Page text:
We believe that a pertinent aspect to be considered in growing pneumococci is the link between some epidemiological characteristics, such as carriage prevalence and invasive disease potential, with bacterial growth [7, 9]. We should also consider that some serotypes include a variety of clonal lineages, and some clones comprise intraclonal variants with different genetic contents and biological potentials [21, 22]. Following the results from the second test, we strongly aimed at the viability of pneumococci with diverse phenotypic and genetic characteristics. Thus, by carrying out tests 3 and 4 we focus on the media with a better performance (TH-HYC agar). Strains used in these tests comprise serotypes associated with different potential of colonization and invasiveness [1, 8]. For instance, serotypes 14 and 19A have been associated with increased invasive potential, while some serotypes are more associated with colonization as 6B, 19F, 23A, 23F, and nontypeable pneumococci [1, 8]. Beside serotyping, we also put emphasis on testing the viability in pneumococcal strains showing a variety of genetic profiles. First, we tested strains showing the same pneumococcal serotype but related to different international clones, here illustrated by the 6B and 23F serotype strains. Second, we proved the viability among strains related to the same clone but displaying different serotypes, as is the case of -14 clone including 19A and 19F serotype strains. Finally, we tested pneumococci related to -9, -1, and -15 clones, showing intraclonal genetic variations revealed by the presence of different transposons. After 6 months of storage, the TH-HYC agar satisfactorily allowed the viability of pneumococci with several serotypes, MLST types, and also having different genetic profiles. Although only a limited number of strains were included in this study, we believe that these are broadly representative of those that circulate in many parts of the world.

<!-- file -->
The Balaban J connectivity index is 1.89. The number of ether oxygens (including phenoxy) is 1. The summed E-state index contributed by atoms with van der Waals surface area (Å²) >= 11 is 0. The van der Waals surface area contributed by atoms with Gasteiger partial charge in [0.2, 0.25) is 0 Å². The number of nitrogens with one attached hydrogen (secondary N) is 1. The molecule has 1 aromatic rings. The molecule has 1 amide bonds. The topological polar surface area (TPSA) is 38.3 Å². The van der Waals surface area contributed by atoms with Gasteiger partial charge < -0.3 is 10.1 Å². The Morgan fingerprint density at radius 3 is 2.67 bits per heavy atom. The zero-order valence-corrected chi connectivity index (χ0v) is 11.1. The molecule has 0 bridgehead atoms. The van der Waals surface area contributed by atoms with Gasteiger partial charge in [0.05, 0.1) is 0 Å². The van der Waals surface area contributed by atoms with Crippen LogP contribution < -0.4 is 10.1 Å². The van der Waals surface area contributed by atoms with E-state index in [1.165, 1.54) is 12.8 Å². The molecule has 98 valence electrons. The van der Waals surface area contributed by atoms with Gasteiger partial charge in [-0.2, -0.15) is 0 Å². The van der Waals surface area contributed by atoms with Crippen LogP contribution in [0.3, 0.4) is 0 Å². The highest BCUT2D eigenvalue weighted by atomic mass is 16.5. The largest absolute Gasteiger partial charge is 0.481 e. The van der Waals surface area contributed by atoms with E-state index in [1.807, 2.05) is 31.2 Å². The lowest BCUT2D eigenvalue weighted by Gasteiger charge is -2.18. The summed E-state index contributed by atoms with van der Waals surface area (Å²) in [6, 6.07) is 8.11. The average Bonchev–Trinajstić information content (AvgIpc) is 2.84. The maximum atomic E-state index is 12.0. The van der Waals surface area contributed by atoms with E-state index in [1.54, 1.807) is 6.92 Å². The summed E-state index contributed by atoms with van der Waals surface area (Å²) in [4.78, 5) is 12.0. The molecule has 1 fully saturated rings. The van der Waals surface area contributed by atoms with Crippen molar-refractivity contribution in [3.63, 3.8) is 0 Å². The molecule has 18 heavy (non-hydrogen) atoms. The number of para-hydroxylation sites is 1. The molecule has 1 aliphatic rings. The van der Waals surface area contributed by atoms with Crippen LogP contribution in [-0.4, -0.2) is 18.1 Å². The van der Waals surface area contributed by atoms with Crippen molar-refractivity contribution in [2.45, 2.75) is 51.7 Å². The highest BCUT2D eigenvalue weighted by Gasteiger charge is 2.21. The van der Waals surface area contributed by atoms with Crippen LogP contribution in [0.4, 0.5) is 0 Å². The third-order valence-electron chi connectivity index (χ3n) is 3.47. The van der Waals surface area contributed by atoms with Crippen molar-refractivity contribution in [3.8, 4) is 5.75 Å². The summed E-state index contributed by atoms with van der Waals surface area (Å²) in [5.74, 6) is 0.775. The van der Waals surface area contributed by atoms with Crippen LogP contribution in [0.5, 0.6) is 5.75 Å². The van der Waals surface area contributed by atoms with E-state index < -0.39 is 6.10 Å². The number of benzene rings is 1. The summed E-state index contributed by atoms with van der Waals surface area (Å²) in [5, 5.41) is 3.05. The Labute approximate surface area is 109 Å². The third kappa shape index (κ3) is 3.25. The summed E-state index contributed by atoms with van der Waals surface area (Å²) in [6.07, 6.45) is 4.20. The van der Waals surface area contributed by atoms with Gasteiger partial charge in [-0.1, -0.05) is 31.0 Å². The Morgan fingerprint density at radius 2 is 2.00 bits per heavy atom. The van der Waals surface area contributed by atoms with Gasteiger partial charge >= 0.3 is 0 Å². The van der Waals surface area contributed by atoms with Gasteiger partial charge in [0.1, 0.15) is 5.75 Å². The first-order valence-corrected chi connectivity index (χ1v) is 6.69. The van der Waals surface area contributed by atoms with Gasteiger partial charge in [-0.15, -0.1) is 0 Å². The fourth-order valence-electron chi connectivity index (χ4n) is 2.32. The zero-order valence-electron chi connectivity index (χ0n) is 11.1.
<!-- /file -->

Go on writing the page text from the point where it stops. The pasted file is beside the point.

Finally, in the literature reviewed we found some concerns related to the loss of some phenotypic characteristics when strains are stored for an extended period. The study by Robson et al. showed that 24% of S. pneumoniae isolates turned out to be optochin resistant after long-term storage (>2 years) in 15% glycerol at −70°C. Several authors suggest that, for most isolates, this type of storage is sufficient to induce the optochin-resistant phenotype [23]. Hence, we strongly aimed at the preservation of phenotypic characteristics of the pneumococci used and indeed in this study long-time storage did not change optochin resistance or any other phenotypic pneumococcal characteristic evaluated.

In conclusion, the supplemented media presented here, particularly the TH-HYC agar, are useful for preserving the viability of a variety of pneumococci for at least 6 months at room temperature. Thus, these agar types may be useful for transporting strains between laboratories and are a valid alternative to preserve strains over an extended period of time, especially when methods as cryopreservation or lyophilization are not available.

Conflicts of Interest

The authors declare that they have no conflicts of interest.

Acknowledgments

This study was partially supported by the Council of Scientific, Humanistic and Technological Development of University of the Andes (CDCHTA-ULA), Mérida, Venezuela (Grant CVI-ADG-FA-02-97). The authors would like to extend their thanks to Dr. Maritza de Muñoz, Mrs. Omaira Araujo, Mrs. Sioly Hernández, and Lic. Enza Spadola, for collaboration at the initial stage of this study.